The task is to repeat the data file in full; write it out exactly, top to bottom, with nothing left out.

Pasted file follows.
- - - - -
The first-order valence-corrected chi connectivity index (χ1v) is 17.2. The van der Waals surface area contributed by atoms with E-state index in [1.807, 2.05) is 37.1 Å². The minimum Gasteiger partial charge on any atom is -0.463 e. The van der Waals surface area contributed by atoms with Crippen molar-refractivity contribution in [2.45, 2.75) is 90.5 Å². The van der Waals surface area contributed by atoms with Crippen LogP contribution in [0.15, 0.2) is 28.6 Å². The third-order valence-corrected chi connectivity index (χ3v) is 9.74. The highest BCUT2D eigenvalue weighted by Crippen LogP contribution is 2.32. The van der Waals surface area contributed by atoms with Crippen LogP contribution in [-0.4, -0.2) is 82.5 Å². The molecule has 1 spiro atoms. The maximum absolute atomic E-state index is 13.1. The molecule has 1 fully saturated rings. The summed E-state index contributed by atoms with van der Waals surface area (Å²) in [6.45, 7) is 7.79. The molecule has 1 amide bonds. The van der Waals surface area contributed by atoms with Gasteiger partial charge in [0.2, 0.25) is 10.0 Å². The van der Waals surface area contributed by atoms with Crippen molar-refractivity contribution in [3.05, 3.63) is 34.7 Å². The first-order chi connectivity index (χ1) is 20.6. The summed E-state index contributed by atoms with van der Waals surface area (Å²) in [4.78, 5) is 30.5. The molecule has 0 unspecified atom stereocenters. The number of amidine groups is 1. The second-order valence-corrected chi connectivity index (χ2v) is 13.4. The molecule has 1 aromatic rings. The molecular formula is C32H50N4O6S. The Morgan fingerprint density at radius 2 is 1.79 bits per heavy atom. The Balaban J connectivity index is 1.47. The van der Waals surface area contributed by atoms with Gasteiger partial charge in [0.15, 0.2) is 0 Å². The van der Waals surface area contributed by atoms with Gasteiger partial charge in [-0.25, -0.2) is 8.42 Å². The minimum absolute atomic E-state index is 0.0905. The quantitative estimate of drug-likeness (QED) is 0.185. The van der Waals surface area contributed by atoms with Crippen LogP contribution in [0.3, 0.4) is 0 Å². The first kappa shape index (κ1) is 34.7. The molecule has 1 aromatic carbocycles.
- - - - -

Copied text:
The first-order valence-corrected chi connectivity index (χ1v) is 17.2. The van der Waals surface area contributed by atoms with E-state index in [1.807, 2.05) is 37.1 Å². The minimum Gasteiger partial charge on any atom is -0.463 e. The van der Waals surface area contributed by atoms with Crippen molar-refractivity contribution in [2.45, 2.75) is 90.5 Å². The van der Waals surface area contributed by atoms with Crippen LogP contribution in [0.15, 0.2) is 28.6 Å². The third-order valence-corrected chi connectivity index (χ3v) is 9.74. The highest BCUT2D eigenvalue weighted by Crippen LogP contribution is 2.32. The van der Waals surface area contributed by atoms with Crippen LogP contribution in [-0.4, -0.2) is 82.5 Å². The molecule has 1 spiro atoms. The maximum absolute atomic E-state index is 13.1. The molecule has 1 fully saturated rings. The summed E-state index contributed by atoms with van der Waals surface area (Å²) in [6.45, 7) is 7.79. The molecule has 1 amide bonds. The van der Waals surface area contributed by atoms with Gasteiger partial charge in [0.2, 0.25) is 10.0 Å². The van der Waals surface area contributed by atoms with Crippen molar-refractivity contribution in [3.05, 3.63) is 34.7 Å². The first-order chi connectivity index (χ1) is 20.6. The summed E-state index contributed by atoms with van der Waals surface area (Å²) in [4.78, 5) is 30.5. The molecule has 0 unspecified atom stereocenters. The number of amidine groups is 1. The second-order valence-corrected chi connectivity index (χ2v) is 13.4. The molecule has 1 aromatic rings. The molecular formula is C32H50N4O6S. The Morgan fingerprint density at radius 2 is 1.79 bits per heavy atom. The Balaban J connectivity index is 1.47. The van der Waals surface area contributed by atoms with Gasteiger partial charge in [0.15, 0.2) is 0 Å². The van der Waals surface area contributed by atoms with Gasteiger partial charge in [-0.25, -0.2) is 8.42 Å². The minimum absolute atomic E-state index is 0.0905. The quantitative estimate of drug-likeness (QED) is 0.185. The van der Waals surface area contributed by atoms with Crippen LogP contribution in [0.3, 0.4) is 0 Å². The first kappa shape index (κ1) is 34.7. The molecule has 1 aromatic carbocycles.